I’m not convinced occupational licensing (including auctioneer licensing) has ever mattered to consumers. I think it’s always mattered to the licensees and the states or other regulatory agencies.
Stanford University economist Brad Larsen along with Ciara Farronato of Harvard, Andrey Fradkin of Boston University, and Erik Brynjolfsson of MIT studied this subject by analyzing data covering over one million (home improvement sector) service requests placed online in 2015.
This article: https://www.remodeling.hw.net/business/research-licensing-status-not-important-to-consumers_o talks about the study in more detail. In summary, the study found:
Consumers tend to heavily value prices and online reputation, but not the licensing status of professionals when they’re picking whom to hire,
We’ve been licensed as an auctioneer for nearly 40 years and I don’t recall ever being asked by a potential client if we were licensed. However, is that the entire story? Probably not. Does the public assume certain occupations including auctioneers do or don’t require licensing?
In other words, it may not matter to a potential client as he or she would assume if a license is required, you have one, and if no license is required, you don’t. Said another way, it’s not used as criteria to choose an auctioneer because it’s not largely choosable.
There are substantial efforts underway all over the United States to eliminate some — or most — occupational licensing. The major organization heading up that effort is The Institute for Justice.
Consumers are protected by auctioneer licensing in that those auctioneers must complete schooling and follow-up education, plus licensing can require bonding or provide for recovery fund coverage for clients.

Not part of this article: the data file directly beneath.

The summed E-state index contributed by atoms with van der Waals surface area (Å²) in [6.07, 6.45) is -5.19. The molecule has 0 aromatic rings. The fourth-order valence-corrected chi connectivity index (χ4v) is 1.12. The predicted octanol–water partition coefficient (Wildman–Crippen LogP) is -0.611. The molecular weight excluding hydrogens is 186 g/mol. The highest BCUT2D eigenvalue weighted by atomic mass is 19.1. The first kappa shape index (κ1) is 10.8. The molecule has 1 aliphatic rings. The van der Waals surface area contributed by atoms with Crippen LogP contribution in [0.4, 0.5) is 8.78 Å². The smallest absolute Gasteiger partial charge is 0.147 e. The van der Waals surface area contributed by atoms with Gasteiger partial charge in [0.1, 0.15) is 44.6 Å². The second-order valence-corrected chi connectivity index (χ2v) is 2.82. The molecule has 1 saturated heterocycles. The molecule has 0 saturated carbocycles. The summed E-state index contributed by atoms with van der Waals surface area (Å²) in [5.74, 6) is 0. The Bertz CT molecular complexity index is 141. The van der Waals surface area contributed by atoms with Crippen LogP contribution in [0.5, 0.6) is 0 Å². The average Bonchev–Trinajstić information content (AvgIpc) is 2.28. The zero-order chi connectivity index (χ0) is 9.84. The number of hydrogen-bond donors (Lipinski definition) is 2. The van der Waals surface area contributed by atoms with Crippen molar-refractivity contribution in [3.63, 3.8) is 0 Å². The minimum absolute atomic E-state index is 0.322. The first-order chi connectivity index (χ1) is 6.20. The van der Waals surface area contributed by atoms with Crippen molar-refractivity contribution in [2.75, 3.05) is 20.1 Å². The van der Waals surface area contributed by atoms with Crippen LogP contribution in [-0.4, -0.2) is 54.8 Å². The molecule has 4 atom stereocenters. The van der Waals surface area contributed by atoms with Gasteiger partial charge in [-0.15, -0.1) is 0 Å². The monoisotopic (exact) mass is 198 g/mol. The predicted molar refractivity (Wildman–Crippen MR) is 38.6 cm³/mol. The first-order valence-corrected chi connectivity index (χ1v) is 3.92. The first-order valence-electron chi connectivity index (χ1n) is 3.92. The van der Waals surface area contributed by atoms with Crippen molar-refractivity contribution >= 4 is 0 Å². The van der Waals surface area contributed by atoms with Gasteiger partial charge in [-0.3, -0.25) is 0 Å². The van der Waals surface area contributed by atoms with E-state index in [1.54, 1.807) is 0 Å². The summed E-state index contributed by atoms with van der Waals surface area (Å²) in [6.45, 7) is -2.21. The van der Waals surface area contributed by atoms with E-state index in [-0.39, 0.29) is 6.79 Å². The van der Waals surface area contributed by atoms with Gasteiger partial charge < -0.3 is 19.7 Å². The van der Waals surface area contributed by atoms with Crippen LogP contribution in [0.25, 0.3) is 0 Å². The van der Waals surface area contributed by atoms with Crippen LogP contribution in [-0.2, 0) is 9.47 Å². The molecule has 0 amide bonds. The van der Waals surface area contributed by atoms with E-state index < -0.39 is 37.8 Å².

In non-license jurisdictions, no mandatory schooling, continuing education nor bonding/recovery funds exist for public protection. However, that doesn’t mean those unlicensed auctioneers are uneducated.
Many auctioneers (but not all) throughout the United States — licensed or not — participate in educational events put on by state auctioneer associations and/or the National Auctioneers Association or receive education otherwise.
However, auctioneer licensing (and related mandatory education) can be overburdensome. Some license agencies are far more concerned with protecting their jobs than protecting the public and some licensing does little other than creating a barrier to new auctioneers desiring to enter the industry.
Finally, the question remains … does auctioneer licensing matter to consumers? We think consumers largely choose auctioneers based upon other factors other than licensed or not. However, licensing (or other education) clearly makes those auctioneers better choices for consumers than auctioneers with no license and no education.
Mike Brandly, Auctioneer, CAI, CAS, AARE has been an auctioneer and certified appraiser for over 30 years. His company’s auctions are located at: Mike Brandly, Auctioneer, RES Auction Services and Goodwill Columbus Car Auction. He serves as Distinguished Faculty at Hondros College, Executive Director of The Ohio Auction School, an Instructor at the National Auctioneers Association’s Designation Academy and America’s Auction Academy. He is faculty at the Certified Auctioneers Institute held at Indiana University and is approved by the The Supreme Court of Ohio for attorney education.